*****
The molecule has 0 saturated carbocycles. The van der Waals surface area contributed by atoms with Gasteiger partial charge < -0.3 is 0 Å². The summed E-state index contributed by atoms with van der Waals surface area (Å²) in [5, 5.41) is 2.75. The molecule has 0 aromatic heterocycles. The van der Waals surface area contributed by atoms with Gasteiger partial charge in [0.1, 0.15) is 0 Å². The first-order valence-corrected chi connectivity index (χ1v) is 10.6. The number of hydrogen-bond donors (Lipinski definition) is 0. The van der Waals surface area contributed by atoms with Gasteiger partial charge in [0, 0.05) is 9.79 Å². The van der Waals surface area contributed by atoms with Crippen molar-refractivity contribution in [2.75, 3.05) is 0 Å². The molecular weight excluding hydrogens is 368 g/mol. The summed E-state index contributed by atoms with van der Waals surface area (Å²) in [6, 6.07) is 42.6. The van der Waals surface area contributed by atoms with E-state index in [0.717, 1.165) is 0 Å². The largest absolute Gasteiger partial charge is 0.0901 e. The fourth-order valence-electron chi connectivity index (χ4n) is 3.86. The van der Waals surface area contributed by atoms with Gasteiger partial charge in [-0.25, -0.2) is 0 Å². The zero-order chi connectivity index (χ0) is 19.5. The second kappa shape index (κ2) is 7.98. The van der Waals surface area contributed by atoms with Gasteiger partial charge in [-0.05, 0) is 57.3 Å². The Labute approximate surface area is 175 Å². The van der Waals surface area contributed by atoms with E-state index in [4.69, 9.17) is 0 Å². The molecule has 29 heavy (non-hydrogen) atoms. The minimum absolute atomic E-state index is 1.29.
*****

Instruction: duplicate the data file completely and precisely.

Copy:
The molecule has 0 saturated carbocycles. The van der Waals surface area contributed by atoms with Gasteiger partial charge < -0.3 is 0 Å². The summed E-state index contributed by atoms with van der Waals surface area (Å²) in [5, 5.41) is 2.75. The molecule has 0 aromatic heterocycles. The van der Waals surface area contributed by atoms with Gasteiger partial charge in [0.1, 0.15) is 0 Å². The first-order valence-corrected chi connectivity index (χ1v) is 10.6. The number of hydrogen-bond donors (Lipinski definition) is 0. The van der Waals surface area contributed by atoms with Gasteiger partial charge in [0, 0.05) is 9.79 Å². The van der Waals surface area contributed by atoms with Crippen molar-refractivity contribution in [2.75, 3.05) is 0 Å². The molecular weight excluding hydrogens is 368 g/mol. The summed E-state index contributed by atoms with van der Waals surface area (Å²) in [6, 6.07) is 42.6. The van der Waals surface area contributed by atoms with E-state index in [0.717, 1.165) is 0 Å². The largest absolute Gasteiger partial charge is 0.0901 e. The fourth-order valence-electron chi connectivity index (χ4n) is 3.86. The van der Waals surface area contributed by atoms with Gasteiger partial charge in [-0.25, -0.2) is 0 Å². The zero-order chi connectivity index (χ0) is 19.5. The second kappa shape index (κ2) is 7.98. The van der Waals surface area contributed by atoms with Gasteiger partial charge in [-0.05, 0) is 57.3 Å². The Labute approximate surface area is 175 Å². The van der Waals surface area contributed by atoms with E-state index in [4.69, 9.17) is 0 Å². The molecule has 29 heavy (non-hydrogen) atoms. The minimum absolute atomic E-state index is 1.29.